Eight months after a ruinous war with Israel, the reconstruction of Gaza has barely begun, and the Islamic militant group Hamas remains entrenched despite expectations that it cede some of its power to West Bank-based Palestinian President Mahmoud Abbas.
The logic was that the Western-backed Abbas would be a more effective and credible conduit for aid. In addition, with Abbas wielding some control in Gaza, including at border crossings, Israel and Egypt might have been more likely to ease their blockade of the territory, letting in more goods.
Instead, each side has protected its own turf — Hamas in Gaza and Abbas’ Fatah party in the West Bank — by clamping down on dissent.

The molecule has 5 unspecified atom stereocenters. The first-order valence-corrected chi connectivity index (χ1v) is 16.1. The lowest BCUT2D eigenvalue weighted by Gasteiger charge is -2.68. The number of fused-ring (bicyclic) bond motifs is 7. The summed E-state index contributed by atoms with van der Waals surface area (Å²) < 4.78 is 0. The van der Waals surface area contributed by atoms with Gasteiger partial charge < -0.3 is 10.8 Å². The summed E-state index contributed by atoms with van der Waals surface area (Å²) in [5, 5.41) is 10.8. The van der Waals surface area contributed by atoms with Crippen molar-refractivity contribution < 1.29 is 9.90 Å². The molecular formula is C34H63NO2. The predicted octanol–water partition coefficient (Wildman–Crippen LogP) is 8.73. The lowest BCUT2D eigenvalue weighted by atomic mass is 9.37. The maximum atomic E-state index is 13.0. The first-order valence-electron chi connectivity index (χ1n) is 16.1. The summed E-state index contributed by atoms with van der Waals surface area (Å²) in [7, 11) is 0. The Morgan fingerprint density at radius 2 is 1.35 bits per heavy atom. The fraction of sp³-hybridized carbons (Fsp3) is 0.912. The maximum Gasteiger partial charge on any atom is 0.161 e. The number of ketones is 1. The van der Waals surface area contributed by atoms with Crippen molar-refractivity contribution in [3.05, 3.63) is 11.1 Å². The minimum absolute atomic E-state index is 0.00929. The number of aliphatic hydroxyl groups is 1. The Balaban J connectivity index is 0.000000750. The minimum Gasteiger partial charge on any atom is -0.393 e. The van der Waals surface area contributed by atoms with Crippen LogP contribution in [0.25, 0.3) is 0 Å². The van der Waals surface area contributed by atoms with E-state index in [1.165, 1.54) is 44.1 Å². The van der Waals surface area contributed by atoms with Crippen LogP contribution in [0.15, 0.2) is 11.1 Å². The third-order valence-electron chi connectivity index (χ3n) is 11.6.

Aid agencies and analysts say that prospects for recovery have been hampered by the political wrangling from Hamas and Fatah, the continued embargo and a slow response from donor countries.
Conditions in Gaza, meanwhile, are deteriorating. The Association of International Development Agencies said in a report issued Monday that partially damaged apartments are being repaired, but none of more than 12,000 destroyed homes has been rebuilt. About 100,000 displaced Gaza residents still live in classrooms, tents or rented apartments.
The situation has heightened tensions and dissatisfaction among the 1.8 million Gazans, who have endured both the blockade and three wars with Israel since Hamas seized Gaza from Abbas in 2007.
Politicians have delivered only slogans and not relief, said Sufian Wadiya, 36, who has been living with his wife and nine children in a U.N. school since his home was destroyed. “There are no signs of good solutions,” he said.